David Gergen | Bio
CNN Senior Political Analyst
Heading toward a showdown on his top domestic priority - and possibly the linchpin to his presidency - Barack Obama carries two handicaps into his prime time press conference tonight.
First, he does not yet have a fully formed health care plan to "sell" to the country. Ordinarily, a president trying to persuade the public on a contentious issue has a firm plan to present in prime time. But the nature of the process in health care has meant that five different Congressional committees are working on ideas - and two of the most influential have not even reported yet on their recommendations.
As a result, the President is left to rail against the status quo - and he does this with great persuasiveness - but he is unable to bring his much respected oratorical power to bear on convincing people exactly what to do to fix things.
Second, the President is taking to the airwaves at a time when he no longer seems to have as big a welcome mat as in the past. Not only are his high poll numbers slipping a bit but so are his audience numbers. For his first prime time press conference in February, some 49.5 million people - a whopping number - tuned in. For his second, in March, 40.4 million watched. And in his third, in April, the total dropped to 28.8 million. Observers will closely watch the returns tonight.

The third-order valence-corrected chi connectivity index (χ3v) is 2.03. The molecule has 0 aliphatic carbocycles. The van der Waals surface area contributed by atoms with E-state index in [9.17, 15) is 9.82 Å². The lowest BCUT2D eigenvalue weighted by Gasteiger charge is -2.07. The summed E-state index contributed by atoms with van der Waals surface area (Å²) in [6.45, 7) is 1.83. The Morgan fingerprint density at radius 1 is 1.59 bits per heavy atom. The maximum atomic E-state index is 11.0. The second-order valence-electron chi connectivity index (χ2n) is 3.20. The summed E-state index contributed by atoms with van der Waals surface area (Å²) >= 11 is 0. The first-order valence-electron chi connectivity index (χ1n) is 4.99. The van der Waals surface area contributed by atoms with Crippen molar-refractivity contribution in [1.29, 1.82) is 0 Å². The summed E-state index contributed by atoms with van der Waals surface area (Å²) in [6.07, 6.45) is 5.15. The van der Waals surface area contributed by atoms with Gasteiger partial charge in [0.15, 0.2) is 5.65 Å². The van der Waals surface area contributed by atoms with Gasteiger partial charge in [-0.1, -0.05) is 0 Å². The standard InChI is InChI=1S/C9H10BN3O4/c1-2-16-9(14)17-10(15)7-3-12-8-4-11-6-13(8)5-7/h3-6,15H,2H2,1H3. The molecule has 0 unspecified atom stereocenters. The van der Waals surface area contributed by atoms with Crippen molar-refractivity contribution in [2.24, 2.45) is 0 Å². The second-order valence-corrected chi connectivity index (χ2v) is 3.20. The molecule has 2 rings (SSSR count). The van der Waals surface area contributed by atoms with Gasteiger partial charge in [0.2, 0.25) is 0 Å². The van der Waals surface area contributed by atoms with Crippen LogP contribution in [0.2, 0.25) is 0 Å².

He may be testing the outer limits of media presence. Tonight will mark his fifth major prime time appearance in his first six months. Even FDR, a legendary communicator, had only three fireside chats in the same time frame. (George W. Bush held four prime time press conferences in his whole eight years).
Obama's lieutenants will tell you he has a history of rising to the occasion and that already he has advanced health care reform farther than any of his Democratic predecessors. They are right on both arguments. But they know as well this will be one of the steepest, most important climbs of his young presidency.
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